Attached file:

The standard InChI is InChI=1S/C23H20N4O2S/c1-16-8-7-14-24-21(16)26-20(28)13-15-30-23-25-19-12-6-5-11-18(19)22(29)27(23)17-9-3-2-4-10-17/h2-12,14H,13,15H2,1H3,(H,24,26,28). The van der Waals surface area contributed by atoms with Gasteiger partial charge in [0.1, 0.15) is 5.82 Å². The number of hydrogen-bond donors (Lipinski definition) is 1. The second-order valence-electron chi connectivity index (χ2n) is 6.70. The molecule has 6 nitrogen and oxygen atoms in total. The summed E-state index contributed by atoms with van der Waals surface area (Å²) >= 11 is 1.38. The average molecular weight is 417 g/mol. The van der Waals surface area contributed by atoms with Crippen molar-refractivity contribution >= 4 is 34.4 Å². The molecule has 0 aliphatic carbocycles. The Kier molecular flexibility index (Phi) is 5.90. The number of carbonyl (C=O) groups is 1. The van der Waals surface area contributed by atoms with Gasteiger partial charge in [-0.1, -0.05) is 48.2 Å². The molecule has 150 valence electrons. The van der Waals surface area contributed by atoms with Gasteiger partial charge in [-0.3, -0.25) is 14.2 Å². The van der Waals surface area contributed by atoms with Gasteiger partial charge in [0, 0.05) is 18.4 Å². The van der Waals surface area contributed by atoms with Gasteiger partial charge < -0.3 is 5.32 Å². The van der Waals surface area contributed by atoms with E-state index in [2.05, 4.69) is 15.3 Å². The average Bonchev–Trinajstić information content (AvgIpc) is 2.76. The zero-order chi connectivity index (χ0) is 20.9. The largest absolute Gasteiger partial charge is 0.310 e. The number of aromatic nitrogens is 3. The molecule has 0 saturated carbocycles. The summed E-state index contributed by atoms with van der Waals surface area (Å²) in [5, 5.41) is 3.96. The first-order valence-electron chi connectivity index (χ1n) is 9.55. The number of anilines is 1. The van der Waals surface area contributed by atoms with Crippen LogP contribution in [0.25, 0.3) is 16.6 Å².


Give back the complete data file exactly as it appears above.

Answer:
The standard InChI is InChI=1S/C23H20N4O2S/c1-16-8-7-14-24-21(16)26-20(28)13-15-30-23-25-19-12-6-5-11-18(19)22(29)27(23)17-9-3-2-4-10-17/h2-12,14H,13,15H2,1H3,(H,24,26,28). The van der Waals surface area contributed by atoms with Gasteiger partial charge in [0.1, 0.15) is 5.82 Å². The number of hydrogen-bond donors (Lipinski definition) is 1. The second-order valence-electron chi connectivity index (χ2n) is 6.70. The molecule has 6 nitrogen and oxygen atoms in total. The summed E-state index contributed by atoms with van der Waals surface area (Å²) >= 11 is 1.38. The average molecular weight is 417 g/mol. The van der Waals surface area contributed by atoms with Crippen molar-refractivity contribution >= 4 is 34.4 Å². The molecule has 0 aliphatic carbocycles. The Kier molecular flexibility index (Phi) is 5.90. The number of carbonyl (C=O) groups is 1. The van der Waals surface area contributed by atoms with Gasteiger partial charge in [-0.1, -0.05) is 48.2 Å². The molecule has 150 valence electrons. The van der Waals surface area contributed by atoms with Gasteiger partial charge in [-0.3, -0.25) is 14.2 Å². The van der Waals surface area contributed by atoms with Gasteiger partial charge in [0, 0.05) is 18.4 Å². The van der Waals surface area contributed by atoms with Gasteiger partial charge < -0.3 is 5.32 Å². The van der Waals surface area contributed by atoms with E-state index in [2.05, 4.69) is 15.3 Å². The average Bonchev–Trinajstić information content (AvgIpc) is 2.76. The zero-order chi connectivity index (χ0) is 20.9. The largest absolute Gasteiger partial charge is 0.310 e. The number of aromatic nitrogens is 3. The molecule has 0 saturated carbocycles. The summed E-state index contributed by atoms with van der Waals surface area (Å²) in [5, 5.41) is 3.96. The first-order valence-electron chi connectivity index (χ1n) is 9.55. The number of anilines is 1. The van der Waals surface area contributed by atoms with Crippen LogP contribution in [0.25, 0.3) is 16.6 Å².